Reading List

Something I’ve been trying to do during my travels is read more. I stopped reading for fund, for the most part, in college, as I couldn’t or wouldn’t make the time. But I do enjoy reading, and I definitely have plenty of time during this trip, so I decided I would also try to tap into the culture of each country I visit through its literature. Here is a complete list of my reading while abroad, organized by country.

New York: I’ve been carrying Winter’s Tale by Mark Helprin with me from the beginning because it is possibly my favorite book and certainly my favorite book about New York, so it serves as a sort of totem, connecting me back to my home wherever I go.

Providence: For my other home: The Ballad of Black Tom by Victor LaValle and Lovecraft Country by Matt Ruff, both novels which pay tribute to H.P. Lovecraft and his unmistakable influence on horror, while also confronting his virulent racism by weaving their stories around that all too real horror. Howard would be apoplectic.

Ireland: By The Bog of Cats by Marina Carr; Portia Coughlan by Marina Carr; The Weir by Conor McPherson; The Cripple of Inishmaan by Martin McDonagh; The Lonesome West by Martin McDonagh; Dancing at Lughnasa by Brian Friel; Translations by Brian Friel; Waiting for Godot by Samuel Beckett; Eh, Joe by Samuel Beckett; Not I by Samuel Beckett; Endgame by Samuel Beckett; Happy Days by Samuel Beckett; All That Fall by Samuel Beckett; Conversations on a Homecoming by Tom Murphy; The Wake by Tom Murphy; The House by Tom Murphy; The Playboy of the Western World by J.M. Synge; I ❤ Alice ❤ by Amy Conroy; Howie the Rookie by Mark O’Rowe; Our Few and Evil Days by Mark O’Rowe; The Walworth Farce by Enda Walsh; The Plough & the Stars by Sean O’Casey; Juno & the Paycock by Sean O’Casey; Purgatory by W.B. Yeats; The Cat and the Moon by W.B. Yeats; Spreading the News by Lady Gregory.

The Aran Islands by J.M. Synge; A Portrait of the Artist as a Young Man by James Joyce.

Scotland: A hefty chunk of Robert Burns poetry.

England: Middlemarch by George Eliot; London Fields by Martin Amis; Morality Play by Barry Unsworth; “Leaf by Niggle” by J.R.R. Tolkien; Neverwhere by Neil Gaiman; Lud-in-the-Mist by Hope Mirrlees; “The Lay of Aotrou and Itroun” by J.R.R. Tokien.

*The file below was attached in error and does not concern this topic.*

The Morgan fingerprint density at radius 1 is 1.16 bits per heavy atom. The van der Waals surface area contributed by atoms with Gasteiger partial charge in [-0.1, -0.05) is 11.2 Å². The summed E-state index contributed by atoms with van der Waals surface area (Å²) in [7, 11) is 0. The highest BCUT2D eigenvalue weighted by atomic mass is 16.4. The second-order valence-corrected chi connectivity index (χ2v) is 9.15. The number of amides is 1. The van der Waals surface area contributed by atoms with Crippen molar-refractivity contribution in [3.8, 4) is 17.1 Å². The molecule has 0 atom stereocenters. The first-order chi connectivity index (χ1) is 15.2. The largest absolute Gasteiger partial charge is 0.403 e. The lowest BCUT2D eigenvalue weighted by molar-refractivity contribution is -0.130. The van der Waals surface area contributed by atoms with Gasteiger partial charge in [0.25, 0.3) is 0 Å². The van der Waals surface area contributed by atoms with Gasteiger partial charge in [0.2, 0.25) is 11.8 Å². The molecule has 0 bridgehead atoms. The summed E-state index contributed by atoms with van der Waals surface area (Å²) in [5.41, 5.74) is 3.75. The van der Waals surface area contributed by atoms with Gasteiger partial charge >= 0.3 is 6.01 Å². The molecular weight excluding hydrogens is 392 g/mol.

France: The Stranger by Albert Camus; Journey to the End of the Night by Louis-Ferdinand Céline.

Belgium: I read a bunch of Tintin books years ago, that’ll have to do.

Netherlands: The Evenings by Gerard Reve.

Germany: Faust by Johann Wolfgang von Goethe; Leck Mich Faust by Leonie Pichler and Alexander Rupflin; The Tin Drum* by Günter Grass; Death in Venice^ by Thomas Mann.

Poland: The Tin Drum* by Günter Grass; A Treatise on Shelling Beans by Wiesław Myśliwski; Grain of Truth by Zygmunt Miloszewski

Czechia: The Trial by Franz Kafka.

Italy: Death in Venice^ by Thomas Mann; Divine Comedy by Dante; My Brilliant Friend by Elena Ferrante; The Name of the Rose by Umberto Eco.

Austria: Death in Venice by Thomas Mann; Fräulein Else by Arthur Schnitzler

Latvia: “Lāčplēsis” by Andrejs Pumpurs, trans. Arthur Cropley.

Russia: Red Cavalry by Isaac Babel; The Russian Dreambook of Color and Flight by Gina Ochsner; Eugene Onegin by Alexander Pushkin; The Double by Fyodor Dostoyevsky.

Japan: Ten Nights of Dreams by Natsume Sōseki; Six Four by Hideo Yokoyama; The Book of Five Rings by Miyamoto Musashi; Kafka on the Shore by Haruki Murakami; Snow Country by Yasunori Kawabata; The Woman in the Dunes by Kobo Abe; Death by Water by Kenzaburo Oe.

Travel by train: Murder on the Orient Express by Agatha Christie

Travel by boat: “The Rime of the Ancient Mariner” by Samuel Taylor Coleridge.

Post one-year mark/non-themed reading: The Gap of Time by Jeanette Winterson; The Remains of the Day by Kazuo Ishiguro; Pride & Prejudice by Jane Austen; A Tale of Two Cities by Charles Dickens; The Great Fire by Shirley Hazzard; Strange Weather by Joe Hill; No Longer Human by Osamu Dazai; The Lion, the Witch, and the Wardrobe by C.S. Lewis; The Fifth Season by N.K. Jemisin; Solar Bones by Mike McCormack; La Belle Sauvage by Phillip Pullman; Madame Bovary by Gustave Flaubert; Among the Living and the Dead by Inara Verzemnieks; I Have No Mouth and I Must Scream by Harlan Ellison (the collection, not just the title short-story); The Decay of the Angel by Yukio Mishima; The Obelisk Gate by N.K. Jemisin; A Long Way to a Small, Angry Planet by Becky Chamber; The White Album by Joan Didion; The King in Yellow by Robert W. Chambers;

*: Grass was born in (and set most of The Tin Drum) in the Free City of Danzig, which has switched between German and Polish control over its history. Furthermore, he was Kashubian in ethnicity, but grew up speaking German. So he counts as sort of a half point for both Germany and Poland.

^: Mann was Austrian (and wrote in German), but Death in Venice is set in Italy, of course. Another point shared between bordering nations.